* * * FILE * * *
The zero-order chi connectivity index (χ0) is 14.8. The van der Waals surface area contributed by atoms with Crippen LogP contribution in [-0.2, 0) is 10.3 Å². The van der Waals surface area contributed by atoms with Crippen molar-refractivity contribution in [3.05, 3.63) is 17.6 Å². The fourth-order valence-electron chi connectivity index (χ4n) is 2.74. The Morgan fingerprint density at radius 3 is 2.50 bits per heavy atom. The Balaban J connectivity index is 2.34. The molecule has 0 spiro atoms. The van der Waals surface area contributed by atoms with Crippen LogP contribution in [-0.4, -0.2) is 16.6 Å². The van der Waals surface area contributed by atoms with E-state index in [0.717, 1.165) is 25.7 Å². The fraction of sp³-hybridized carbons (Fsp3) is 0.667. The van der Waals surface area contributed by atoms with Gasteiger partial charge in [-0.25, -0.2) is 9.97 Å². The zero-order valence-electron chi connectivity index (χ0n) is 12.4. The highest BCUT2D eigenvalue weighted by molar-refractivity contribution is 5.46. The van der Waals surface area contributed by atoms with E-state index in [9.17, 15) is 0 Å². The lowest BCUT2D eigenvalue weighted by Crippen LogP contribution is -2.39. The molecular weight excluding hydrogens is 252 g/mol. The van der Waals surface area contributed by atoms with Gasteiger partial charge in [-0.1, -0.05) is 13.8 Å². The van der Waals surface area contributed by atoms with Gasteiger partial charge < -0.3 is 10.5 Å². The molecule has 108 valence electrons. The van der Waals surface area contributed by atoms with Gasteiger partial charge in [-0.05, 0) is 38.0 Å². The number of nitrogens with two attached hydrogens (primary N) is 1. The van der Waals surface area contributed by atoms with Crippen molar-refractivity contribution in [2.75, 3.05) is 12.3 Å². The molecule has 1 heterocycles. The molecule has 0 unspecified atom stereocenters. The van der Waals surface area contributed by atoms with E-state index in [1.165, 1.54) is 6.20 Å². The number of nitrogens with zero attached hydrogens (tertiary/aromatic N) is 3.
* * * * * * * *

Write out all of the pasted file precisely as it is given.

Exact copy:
The zero-order chi connectivity index (χ0) is 14.8. The van der Waals surface area contributed by atoms with Crippen LogP contribution in [-0.2, 0) is 10.3 Å². The van der Waals surface area contributed by atoms with Crippen molar-refractivity contribution in [3.05, 3.63) is 17.6 Å². The fourth-order valence-electron chi connectivity index (χ4n) is 2.74. The Morgan fingerprint density at radius 3 is 2.50 bits per heavy atom. The Balaban J connectivity index is 2.34. The molecule has 0 spiro atoms. The van der Waals surface area contributed by atoms with Crippen LogP contribution in [-0.4, -0.2) is 16.6 Å². The van der Waals surface area contributed by atoms with E-state index in [0.717, 1.165) is 25.7 Å². The fraction of sp³-hybridized carbons (Fsp3) is 0.667. The van der Waals surface area contributed by atoms with Gasteiger partial charge in [-0.25, -0.2) is 9.97 Å². The zero-order valence-electron chi connectivity index (χ0n) is 12.4. The highest BCUT2D eigenvalue weighted by molar-refractivity contribution is 5.46. The van der Waals surface area contributed by atoms with E-state index in [9.17, 15) is 0 Å². The lowest BCUT2D eigenvalue weighted by Crippen LogP contribution is -2.39. The molecular weight excluding hydrogens is 252 g/mol. The van der Waals surface area contributed by atoms with Gasteiger partial charge in [-0.1, -0.05) is 13.8 Å². The van der Waals surface area contributed by atoms with Gasteiger partial charge < -0.3 is 10.5 Å². The molecule has 108 valence electrons. The van der Waals surface area contributed by atoms with Gasteiger partial charge in [-0.05, 0) is 38.0 Å². The number of nitrogens with two attached hydrogens (primary N) is 1. The van der Waals surface area contributed by atoms with Crippen molar-refractivity contribution in [2.75, 3.05) is 12.3 Å². The molecule has 1 heterocycles. The molecule has 0 unspecified atom stereocenters. The van der Waals surface area contributed by atoms with E-state index in [1.165, 1.54) is 6.20 Å². The number of nitrogens with zero attached hydrogens (tertiary/aromatic N) is 3.